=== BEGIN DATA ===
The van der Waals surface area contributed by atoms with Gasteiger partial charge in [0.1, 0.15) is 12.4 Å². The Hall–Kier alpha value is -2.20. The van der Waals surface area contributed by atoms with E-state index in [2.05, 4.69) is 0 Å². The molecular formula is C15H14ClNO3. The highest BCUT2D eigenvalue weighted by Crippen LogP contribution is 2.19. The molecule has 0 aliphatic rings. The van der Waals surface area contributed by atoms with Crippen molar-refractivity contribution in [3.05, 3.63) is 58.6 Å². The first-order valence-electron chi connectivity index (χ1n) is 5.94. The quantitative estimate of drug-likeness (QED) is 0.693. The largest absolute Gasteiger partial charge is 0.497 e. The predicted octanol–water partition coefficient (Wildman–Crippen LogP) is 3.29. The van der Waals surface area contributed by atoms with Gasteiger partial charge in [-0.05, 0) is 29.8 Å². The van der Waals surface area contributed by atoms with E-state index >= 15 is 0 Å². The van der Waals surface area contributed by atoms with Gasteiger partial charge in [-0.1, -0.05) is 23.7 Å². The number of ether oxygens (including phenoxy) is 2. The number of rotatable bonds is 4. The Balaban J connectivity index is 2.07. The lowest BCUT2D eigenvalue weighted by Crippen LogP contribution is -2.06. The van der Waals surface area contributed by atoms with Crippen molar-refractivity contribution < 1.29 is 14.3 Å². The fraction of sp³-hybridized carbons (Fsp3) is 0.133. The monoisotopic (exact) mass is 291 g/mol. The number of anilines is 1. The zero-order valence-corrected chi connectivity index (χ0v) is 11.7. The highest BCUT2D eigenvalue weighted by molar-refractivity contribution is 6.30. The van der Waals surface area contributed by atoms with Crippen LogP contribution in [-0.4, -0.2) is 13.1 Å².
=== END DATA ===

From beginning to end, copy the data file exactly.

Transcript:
The van der Waals surface area contributed by atoms with Gasteiger partial charge in [0.1, 0.15) is 12.4 Å². The Hall–Kier alpha value is -2.20. The van der Waals surface area contributed by atoms with E-state index in [2.05, 4.69) is 0 Å². The molecular formula is C15H14ClNO3. The highest BCUT2D eigenvalue weighted by Crippen LogP contribution is 2.19. The molecule has 0 aliphatic rings. The van der Waals surface area contributed by atoms with Crippen molar-refractivity contribution in [3.05, 3.63) is 58.6 Å². The first-order valence-electron chi connectivity index (χ1n) is 5.94. The quantitative estimate of drug-likeness (QED) is 0.693. The largest absolute Gasteiger partial charge is 0.497 e. The predicted octanol–water partition coefficient (Wildman–Crippen LogP) is 3.29. The van der Waals surface area contributed by atoms with Gasteiger partial charge in [-0.05, 0) is 29.8 Å². The van der Waals surface area contributed by atoms with E-state index >= 15 is 0 Å². The van der Waals surface area contributed by atoms with Gasteiger partial charge in [-0.1, -0.05) is 23.7 Å². The number of ether oxygens (including phenoxy) is 2. The number of rotatable bonds is 4. The Balaban J connectivity index is 2.07. The lowest BCUT2D eigenvalue weighted by Crippen LogP contribution is -2.06. The van der Waals surface area contributed by atoms with Crippen molar-refractivity contribution < 1.29 is 14.3 Å². The fraction of sp³-hybridized carbons (Fsp3) is 0.133. The monoisotopic (exact) mass is 291 g/mol. The number of anilines is 1. The zero-order valence-corrected chi connectivity index (χ0v) is 11.7. The highest BCUT2D eigenvalue weighted by molar-refractivity contribution is 6.30. The van der Waals surface area contributed by atoms with Crippen LogP contribution in [-0.4, -0.2) is 13.1 Å².